vaginosis. On the other hand, the use of condoms and progesterone-only contraceptive
methods (depot-medroxyprogesterone acetate or Norplant) was found to be associated
with a lower risk of infection in a multivariate analysis model.
T. vaginalis is one of the most frequent sexually transmitted infections
worldwide (Magnus et al., 2003). Its presence
in the vagina increases predisposition to HIV seroconversion (Guenthner
et al., 2005).
Since T. vaginalis infection is considered an important cofactor in HIV transmission, the objective of this study was to evaluate and compare the frequency of T. vaginalis in groups of HIV-positive and HIV-negative women.
MATERIALS AND METHODS
Setting: This study was conducted in three major hospitals in the city
of Goiania, Goiás, Brazil: the Hospital of Tropical Diseases, a tertiary
hospital for infectious diseases situated in the mid-west of Brazil which forms
part of the National Health Service network and has been a referral center for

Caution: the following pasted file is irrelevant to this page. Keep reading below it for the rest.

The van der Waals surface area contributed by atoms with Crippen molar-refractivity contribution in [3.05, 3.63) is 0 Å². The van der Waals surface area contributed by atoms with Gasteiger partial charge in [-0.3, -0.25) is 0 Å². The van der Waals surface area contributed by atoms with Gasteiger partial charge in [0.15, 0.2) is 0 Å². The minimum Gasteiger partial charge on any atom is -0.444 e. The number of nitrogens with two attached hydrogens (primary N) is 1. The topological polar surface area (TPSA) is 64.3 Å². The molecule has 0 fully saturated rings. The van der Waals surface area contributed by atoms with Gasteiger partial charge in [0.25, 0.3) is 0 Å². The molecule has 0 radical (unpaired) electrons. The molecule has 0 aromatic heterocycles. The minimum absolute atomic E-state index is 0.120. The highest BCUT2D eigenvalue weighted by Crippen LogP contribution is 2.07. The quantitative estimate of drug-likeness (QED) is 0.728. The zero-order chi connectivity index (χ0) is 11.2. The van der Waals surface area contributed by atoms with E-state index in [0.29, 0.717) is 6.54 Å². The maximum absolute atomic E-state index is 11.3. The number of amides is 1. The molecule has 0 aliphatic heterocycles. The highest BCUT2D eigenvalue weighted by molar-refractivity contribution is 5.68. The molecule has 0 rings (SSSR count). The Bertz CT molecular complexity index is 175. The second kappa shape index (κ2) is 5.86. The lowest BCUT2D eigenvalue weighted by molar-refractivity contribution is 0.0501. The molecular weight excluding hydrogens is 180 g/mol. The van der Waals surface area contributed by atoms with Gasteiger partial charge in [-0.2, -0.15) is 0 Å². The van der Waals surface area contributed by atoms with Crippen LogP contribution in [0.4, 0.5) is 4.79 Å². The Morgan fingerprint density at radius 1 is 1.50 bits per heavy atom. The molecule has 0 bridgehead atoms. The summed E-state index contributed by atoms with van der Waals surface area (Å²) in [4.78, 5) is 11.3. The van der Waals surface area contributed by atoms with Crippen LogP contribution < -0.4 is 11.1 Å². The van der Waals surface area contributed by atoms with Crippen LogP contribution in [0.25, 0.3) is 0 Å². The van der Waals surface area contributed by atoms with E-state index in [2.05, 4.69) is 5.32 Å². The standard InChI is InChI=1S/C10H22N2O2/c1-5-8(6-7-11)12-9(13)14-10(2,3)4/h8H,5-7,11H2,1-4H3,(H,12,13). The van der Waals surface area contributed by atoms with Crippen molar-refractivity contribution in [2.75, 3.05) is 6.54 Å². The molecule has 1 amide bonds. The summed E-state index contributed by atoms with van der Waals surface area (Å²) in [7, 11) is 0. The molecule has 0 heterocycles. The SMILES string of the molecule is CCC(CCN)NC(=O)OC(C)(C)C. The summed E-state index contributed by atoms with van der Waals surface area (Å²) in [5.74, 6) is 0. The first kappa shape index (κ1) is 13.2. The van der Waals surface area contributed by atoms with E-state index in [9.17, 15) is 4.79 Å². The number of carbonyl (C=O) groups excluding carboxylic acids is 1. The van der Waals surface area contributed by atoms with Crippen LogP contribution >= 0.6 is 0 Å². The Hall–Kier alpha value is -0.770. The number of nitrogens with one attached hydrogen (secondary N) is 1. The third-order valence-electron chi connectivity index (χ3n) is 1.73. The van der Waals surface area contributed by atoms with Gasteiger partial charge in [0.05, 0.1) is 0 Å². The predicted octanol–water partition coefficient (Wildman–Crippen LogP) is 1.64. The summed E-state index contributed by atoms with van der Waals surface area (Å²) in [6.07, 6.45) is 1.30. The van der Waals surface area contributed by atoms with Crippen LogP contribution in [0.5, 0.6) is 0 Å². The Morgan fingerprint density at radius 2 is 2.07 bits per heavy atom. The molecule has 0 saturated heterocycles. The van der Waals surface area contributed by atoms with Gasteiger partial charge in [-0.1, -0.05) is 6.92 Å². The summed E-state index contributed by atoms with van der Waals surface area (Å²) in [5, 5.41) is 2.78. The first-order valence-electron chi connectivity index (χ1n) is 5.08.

the care of HIV-infected individuals since 1980; the Maternal and Child Healthcare
Hospital, a tertiary healthcare center for pregnant women that also includes
a pediatric healthcare center and a municipal maternity hospital which is a
tertiary, community-based healthcare center for pregnant women.
Ethics: This research was conducted within the required ethics guidelines of the Declaration of Helsinki and under the terms of the Resolution 196/96 of the Brazilian Ministry of Health. The ethical committee of the hospitals involved had previously approved the study and inclusion of subjects followed the understanding and the consent of each participant.